October 3rd, 2005

Shag - Luncheon on the Grass

(no subject)

Happy Birthday, mztish103! It was great seeing you Saturday. Maybe now that things are looking up, I'll be able to get out to places you go more often, that'd be good news.
Brad @ Burning Man

How to Not Get Killed: The Routine Traffic Stop

Speaking of our national fear of black males ... I didn't write the other day's essay with this story in mind, but it is in my "news stories I wanted to say something about" list, and now that I think of it, it's sort of related to the subject. Although it's less so than you might think at first. The news story with the full details: a column by Sylvester Brown, "Memories of savage night still haunt family," St. Louis Post Dispatch, 9/25/05. For those of you who don't want to read the whole column, or don't want to read the whole column first, a capsule summary:

About a year and a half ago, a black family of five got pulled over for a more-or-less routine traffic stop in the city of St. Louis. What happened next is subject to dispute, but what happened after that is perfectly clear from the physical evidence: the black male driver tried to escape the traffic stop. At one point during the escape attempt, two police officers fired 28 shots into the car. The driver was grazed once, in the arm; due to quick thinking by his wife, who saw this coming just barely in time to pull the kids out of their safety seats and shove them down to the floorboards then ducked herself, neither she nor the children were harmed. Had she not been as quick as she was, she absolutely would have been killed: at least one round went through the headrest of her seat. As soon as the gunfire stopped, the driver managed to escape yet again and drove to the adjacent small city of Pagedale's police station, where he surrendered. There was enough weirdness in this story that it stuck in my mind, but it has taken until now to find out anything else, because neither the driver nor the cops were talking.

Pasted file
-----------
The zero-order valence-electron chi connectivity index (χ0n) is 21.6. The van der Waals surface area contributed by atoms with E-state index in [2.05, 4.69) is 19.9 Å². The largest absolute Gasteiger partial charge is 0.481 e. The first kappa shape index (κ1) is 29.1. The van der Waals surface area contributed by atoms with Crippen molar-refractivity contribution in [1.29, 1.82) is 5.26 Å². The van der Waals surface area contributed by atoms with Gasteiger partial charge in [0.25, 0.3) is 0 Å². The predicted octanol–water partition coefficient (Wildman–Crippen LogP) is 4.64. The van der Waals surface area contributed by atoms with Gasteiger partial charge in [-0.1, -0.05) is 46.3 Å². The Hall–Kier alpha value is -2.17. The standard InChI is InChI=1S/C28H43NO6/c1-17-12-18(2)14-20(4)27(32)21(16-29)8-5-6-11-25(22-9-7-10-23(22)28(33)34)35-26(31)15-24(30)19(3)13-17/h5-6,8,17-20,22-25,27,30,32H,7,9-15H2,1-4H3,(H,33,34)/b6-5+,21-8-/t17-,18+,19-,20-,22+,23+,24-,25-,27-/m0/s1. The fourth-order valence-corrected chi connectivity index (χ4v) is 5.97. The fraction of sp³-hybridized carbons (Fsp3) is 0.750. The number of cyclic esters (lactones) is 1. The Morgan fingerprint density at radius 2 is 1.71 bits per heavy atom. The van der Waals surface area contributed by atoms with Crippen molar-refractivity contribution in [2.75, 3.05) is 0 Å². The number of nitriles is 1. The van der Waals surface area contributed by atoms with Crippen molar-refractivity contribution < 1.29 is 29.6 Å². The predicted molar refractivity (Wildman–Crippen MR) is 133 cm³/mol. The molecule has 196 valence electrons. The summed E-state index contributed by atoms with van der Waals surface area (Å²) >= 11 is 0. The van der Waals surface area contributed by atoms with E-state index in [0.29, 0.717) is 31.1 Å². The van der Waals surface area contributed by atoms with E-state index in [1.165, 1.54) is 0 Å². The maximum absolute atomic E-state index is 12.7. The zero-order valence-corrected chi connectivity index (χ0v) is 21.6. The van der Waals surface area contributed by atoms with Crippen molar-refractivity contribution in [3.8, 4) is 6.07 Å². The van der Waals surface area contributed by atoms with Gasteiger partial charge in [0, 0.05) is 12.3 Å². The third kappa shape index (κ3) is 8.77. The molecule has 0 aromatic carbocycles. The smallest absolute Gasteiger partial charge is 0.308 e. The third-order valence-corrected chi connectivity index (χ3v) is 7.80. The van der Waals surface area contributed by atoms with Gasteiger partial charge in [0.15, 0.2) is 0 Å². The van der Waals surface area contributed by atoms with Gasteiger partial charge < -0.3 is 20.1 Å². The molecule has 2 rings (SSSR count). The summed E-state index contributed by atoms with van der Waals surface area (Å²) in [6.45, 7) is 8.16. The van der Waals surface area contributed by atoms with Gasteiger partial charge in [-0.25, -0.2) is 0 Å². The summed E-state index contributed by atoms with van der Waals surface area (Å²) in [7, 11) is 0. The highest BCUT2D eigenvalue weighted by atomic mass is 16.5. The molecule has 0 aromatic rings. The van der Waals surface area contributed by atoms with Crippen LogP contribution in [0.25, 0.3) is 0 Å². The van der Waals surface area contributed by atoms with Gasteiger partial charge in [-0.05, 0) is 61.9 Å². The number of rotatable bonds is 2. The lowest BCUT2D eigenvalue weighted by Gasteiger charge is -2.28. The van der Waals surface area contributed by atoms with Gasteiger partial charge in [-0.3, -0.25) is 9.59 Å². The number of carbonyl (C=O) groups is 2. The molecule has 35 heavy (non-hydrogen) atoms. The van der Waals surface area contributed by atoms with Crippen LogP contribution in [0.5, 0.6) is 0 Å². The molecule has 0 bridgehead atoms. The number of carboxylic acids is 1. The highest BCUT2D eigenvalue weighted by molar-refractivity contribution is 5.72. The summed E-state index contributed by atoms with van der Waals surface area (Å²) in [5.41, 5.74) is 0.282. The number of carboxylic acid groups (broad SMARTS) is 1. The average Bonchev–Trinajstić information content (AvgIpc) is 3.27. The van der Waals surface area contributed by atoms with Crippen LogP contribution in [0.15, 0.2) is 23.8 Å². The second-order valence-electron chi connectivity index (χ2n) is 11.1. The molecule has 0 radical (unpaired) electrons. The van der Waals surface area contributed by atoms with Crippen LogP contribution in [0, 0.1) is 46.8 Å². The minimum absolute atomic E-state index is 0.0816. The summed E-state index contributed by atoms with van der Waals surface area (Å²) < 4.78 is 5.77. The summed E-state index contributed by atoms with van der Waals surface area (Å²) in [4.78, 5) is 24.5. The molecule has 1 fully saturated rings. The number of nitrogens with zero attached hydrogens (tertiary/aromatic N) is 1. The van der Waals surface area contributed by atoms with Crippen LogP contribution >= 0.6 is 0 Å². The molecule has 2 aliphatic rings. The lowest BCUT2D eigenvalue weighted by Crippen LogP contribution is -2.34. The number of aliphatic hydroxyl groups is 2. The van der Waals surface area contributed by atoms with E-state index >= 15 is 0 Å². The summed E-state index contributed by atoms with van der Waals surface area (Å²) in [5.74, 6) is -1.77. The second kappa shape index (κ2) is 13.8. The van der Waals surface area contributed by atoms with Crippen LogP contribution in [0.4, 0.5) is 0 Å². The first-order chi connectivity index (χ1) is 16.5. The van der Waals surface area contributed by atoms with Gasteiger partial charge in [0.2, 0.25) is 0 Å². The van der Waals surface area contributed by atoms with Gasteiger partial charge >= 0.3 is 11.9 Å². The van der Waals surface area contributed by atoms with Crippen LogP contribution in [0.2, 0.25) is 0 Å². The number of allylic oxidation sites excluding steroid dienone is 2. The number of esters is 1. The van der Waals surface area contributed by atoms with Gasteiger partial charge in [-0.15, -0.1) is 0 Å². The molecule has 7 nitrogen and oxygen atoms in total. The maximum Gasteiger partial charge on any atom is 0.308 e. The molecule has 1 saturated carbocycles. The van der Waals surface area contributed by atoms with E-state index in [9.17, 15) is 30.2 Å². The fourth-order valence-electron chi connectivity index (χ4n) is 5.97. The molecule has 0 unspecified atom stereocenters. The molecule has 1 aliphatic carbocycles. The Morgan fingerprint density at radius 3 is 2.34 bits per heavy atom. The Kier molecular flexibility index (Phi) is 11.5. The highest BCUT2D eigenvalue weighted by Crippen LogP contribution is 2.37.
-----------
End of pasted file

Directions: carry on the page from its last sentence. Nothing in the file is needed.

What the column reports is that since then, the police internal investigation has completed. Of the two cops who shot up the car, the veteran officer was placed on "indefinite suspension" and the rookie with him was fired. The veteran officer's lawsuit demanding reinstatement, which was another thing holding up the various parties' talking to a reporter, has also concluded, unsuccessfully for the officer. In all likelihood, he'll never work as a police officer again, either. Now, the black family are suing the police department. You see, the reason the two officers gave for why they shot up the car was that when they attempted to box him in so he couldn't escape, he rammed their car at high speed, and they were afraid for their lives. What we were not told at the time is that there are no dents in his bumper, no dents in their door, and not even so much as a paint scrape on either vehicle. Although it was aggravating to the rest of us that we didn't know most of this until now, both sides did the right thing by choosing not to risk inflaming further racial hatred and further tension between police and the black community by arguing this out in the press or in public; both sides gave time to let the process work, first.